Marianne hushed her again. “No, Crystal. You know Joyce talked me into volunteering for the hotline with Project Sister. They trained us. The rape victim is never to blame. It was something twisted in their hearts, not in yours. You didn’t do it. It isn’t your fault.”
Crystal just nodded. ’I know, that’s what they say. But I worry that I did something to make them think I needed a lesson. There must have been something I could have done differently so it wouldn’t have happened. Once it had, though, it was like a freight train. All the bad consequences came crashing down on us and they’re still happening. And my scholarship wasn’t enough so he has to work even harder.” She thought about how, in the trial, Ritz’s mom and grandma and the football coach and parents of the other football players had lied about what a great student and citizen he had been, a stalwart of the football team. They said they were shocked he had done this rape, it was so unlike him. They blamed alcohol. Crystal was certain neither of them had been drunk.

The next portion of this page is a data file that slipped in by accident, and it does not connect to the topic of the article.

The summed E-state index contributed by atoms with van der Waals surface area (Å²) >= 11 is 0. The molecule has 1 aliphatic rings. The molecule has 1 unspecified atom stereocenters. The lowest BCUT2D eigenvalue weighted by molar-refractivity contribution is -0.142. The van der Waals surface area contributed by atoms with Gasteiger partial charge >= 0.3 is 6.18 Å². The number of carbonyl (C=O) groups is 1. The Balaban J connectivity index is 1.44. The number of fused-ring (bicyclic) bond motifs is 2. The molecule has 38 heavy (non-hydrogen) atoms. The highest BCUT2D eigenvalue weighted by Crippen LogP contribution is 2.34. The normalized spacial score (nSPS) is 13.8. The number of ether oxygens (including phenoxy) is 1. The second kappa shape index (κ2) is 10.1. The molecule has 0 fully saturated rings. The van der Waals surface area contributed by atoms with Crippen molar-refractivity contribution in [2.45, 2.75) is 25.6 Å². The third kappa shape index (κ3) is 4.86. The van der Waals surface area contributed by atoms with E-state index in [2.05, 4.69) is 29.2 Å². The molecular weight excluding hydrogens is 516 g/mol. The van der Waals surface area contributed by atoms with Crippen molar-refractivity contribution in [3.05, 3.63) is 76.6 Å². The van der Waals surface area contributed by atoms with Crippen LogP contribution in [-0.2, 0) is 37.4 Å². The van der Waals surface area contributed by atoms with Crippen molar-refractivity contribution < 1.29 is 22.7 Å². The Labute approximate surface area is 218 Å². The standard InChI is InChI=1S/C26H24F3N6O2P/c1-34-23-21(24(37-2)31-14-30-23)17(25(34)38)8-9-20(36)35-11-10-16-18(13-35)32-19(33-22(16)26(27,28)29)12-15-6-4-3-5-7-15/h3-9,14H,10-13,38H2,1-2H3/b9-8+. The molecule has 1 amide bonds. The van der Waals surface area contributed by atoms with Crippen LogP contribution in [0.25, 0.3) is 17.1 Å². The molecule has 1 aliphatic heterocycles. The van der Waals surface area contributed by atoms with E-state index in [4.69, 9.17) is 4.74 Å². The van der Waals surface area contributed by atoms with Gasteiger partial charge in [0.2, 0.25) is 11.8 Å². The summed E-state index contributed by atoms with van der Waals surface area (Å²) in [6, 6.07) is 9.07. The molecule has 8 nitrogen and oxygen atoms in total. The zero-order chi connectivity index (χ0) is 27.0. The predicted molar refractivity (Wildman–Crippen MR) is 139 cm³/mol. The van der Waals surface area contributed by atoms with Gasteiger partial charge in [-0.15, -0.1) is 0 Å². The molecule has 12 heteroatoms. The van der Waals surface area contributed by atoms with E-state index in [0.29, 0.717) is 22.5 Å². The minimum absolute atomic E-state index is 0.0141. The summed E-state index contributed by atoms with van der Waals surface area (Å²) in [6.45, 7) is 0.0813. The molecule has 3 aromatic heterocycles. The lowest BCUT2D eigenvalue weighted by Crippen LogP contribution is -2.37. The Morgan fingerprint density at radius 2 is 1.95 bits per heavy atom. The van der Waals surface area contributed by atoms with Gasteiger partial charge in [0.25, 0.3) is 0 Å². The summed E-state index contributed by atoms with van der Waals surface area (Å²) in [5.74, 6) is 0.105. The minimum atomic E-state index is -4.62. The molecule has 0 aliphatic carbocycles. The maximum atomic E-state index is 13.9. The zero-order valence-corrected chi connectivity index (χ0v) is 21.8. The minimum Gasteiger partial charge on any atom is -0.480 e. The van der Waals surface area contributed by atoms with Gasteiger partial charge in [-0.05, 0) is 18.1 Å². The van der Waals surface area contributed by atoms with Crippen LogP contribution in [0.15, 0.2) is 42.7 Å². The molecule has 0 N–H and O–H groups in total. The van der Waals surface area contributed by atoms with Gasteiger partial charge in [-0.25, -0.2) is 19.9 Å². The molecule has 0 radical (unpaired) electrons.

Marianne smoothed back Crystal’s hair, wet with tears, and told her, “Don’t worry. I won’t close you out. I’m so sorry.” Crystal’s breathing slowed down. She sighed deeply and closed her eyes. She let Marianne’s gentle fingers sooth her toward slumber. As she hovered on the edge of consciousness, she wondered if she should have told Marianne. She told herself that their relationship was worth the sacrifice, and then she was asleep.